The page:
T.Hardy Morris

Rock Frontman Contemplates the Past in His Solo Debut



T. Hardy Morris.  Photo by Jason Thrasher.

If you follow Internet culture, you’ll have noticed a recent trend toward sneering op-eds on the millennial vogue for all things old, slow and analog. And while mustachioed, suspended hipsters in Brooklyn eschewing their degrees to start pickling companies are easy objects of ridicule, many of those youngsters are creating beautiful things out of their search for authenticity in the relics of the past.

Dead Confederate’s drawling, blue-eyed frontman T. Hardy Morris is just such a young man, though he might balk at the grandiose characterization. On his downtime from Dead Confederate and the indie super-group Diamond Rugs, he found time this year to record Audition Tapes with Adam Landry and Justin Collins at their Playground Studios in Nashville. A solo album of raw singer-songwriter material, recorded straight to tape, it celebrates the South’s musical heritage with keening steel guitar, storytelling songs and an inviting home-recording sound.

Adding to the aura of history surrounding the album is Morris’s series of videos. Shot by Athens photographer and filmmaker Jason Thrasher, they’re set in various locations from the Georgia Trust Places in Peril list, like Howard Finster’s Paradise Garden and the Central State Hospital in Milledgeville. Morris is a long-time member of the Trust with a vested interest not only in preserving our musical heritage, but our physical heritage as well.

“I think as much as people are into organic groceries and green things and playing on vintage guitars—why aren’t we into restoring these older houses and stuff?” Morris asks. “You see around our state, so many of these cookie cutter houses and new, new, new and tearing down old stuff before you even know the story behind it. Why not try to preserve some of that and build your house or your studio out of something that’s already there?”

(L-R) Thayer Sarranno and Matt Stossel join T. Hardy Morris on one of the video shoots for Audition Tapes. Photo by Jason Thrasher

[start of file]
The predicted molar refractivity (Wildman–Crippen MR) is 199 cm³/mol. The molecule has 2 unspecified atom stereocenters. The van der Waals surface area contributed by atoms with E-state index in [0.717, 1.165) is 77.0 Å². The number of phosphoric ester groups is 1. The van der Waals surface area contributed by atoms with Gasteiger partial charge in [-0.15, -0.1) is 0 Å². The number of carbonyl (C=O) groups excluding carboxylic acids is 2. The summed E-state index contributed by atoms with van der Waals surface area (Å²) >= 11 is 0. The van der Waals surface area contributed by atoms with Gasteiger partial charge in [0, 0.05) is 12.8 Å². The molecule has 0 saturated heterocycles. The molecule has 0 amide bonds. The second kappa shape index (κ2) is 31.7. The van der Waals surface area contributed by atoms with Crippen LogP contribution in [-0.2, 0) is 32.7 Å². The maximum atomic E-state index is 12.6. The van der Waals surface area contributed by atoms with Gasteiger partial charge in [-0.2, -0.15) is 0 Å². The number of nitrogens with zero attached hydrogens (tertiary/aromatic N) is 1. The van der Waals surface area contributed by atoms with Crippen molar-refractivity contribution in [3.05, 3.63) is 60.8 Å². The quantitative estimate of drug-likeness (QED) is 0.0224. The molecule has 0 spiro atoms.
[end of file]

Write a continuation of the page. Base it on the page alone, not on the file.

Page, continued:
(L-R) Thayer Sarranno and Matt Stossel join T. Hardy Morris on one of the video shoots for Audition Tapes. Photo by Jason Thrasher

Morris hopes that by pointing to the value in our shared architectural heritage, he may drum up support for the Georgia Trust among young people in his audience.

Personal history plays an equally important role on Audition Tapes. On songs like “Hard Stuff” and “Share the Needle,” Morris explores his feelings about the prevalence of addiction among friends from his hometown of Augusta.

“When we decided to do the video series, it kind of came about to deal with the places in peril. But the album really deals more with people in peril,” he says. “The theme of the hometown/addiction thing—I didn’t even realize the theme until we were recording. We’d gotten through a handful of songs, and we were figuring out the last three or four, and I started listening back and I was like, ‘Oh man, I didn’t realize I wrote about all my old friends that way.”

Morris says moving to Athens changed his perspective on the culture of drinking and doing drugs that’s so common in music scenes.

“Athens was a big eye-opener for me. As uncool as being a complete f*#k-up and doing drugs is [here], down there, for some reason, it was cool. You come here, and it’s not cool to do that kind of stuff. Up here, it’s like, ‘What are you doing? Go practice. And you come to the shows and you don’t show your ass.’ It’s kind of the saving grace of Georgia, to me.”

Morris writes about these themes not in a broad or self-righteous tone, but with a personal vulnerability not seen in his work with Diamond Rugs or Dead Confederate.

“I probably wouldn’t have put out a record like this when I was younger, ‘cause I needed all that [noise] around me,” he says. And while he still loves playing in a wall of guitar fuzz and psychedelia, he sounds equally as comfortable with the warm intimacy of his solo recordings.

Morris has no plans to leave Dead Confederate behind for a solo career. “I always thought I would do a solo record but I had to find the right time. I wasn’t setting out to do my solo debut,” he says. But as a prolific songwriter who plays in many different styles, he’s found in solo recording an outlet for compositions that don’t fit into Dead Confederate’s oeuvre and a showcase for the old way of doing things that will make listeners of all ages take note.

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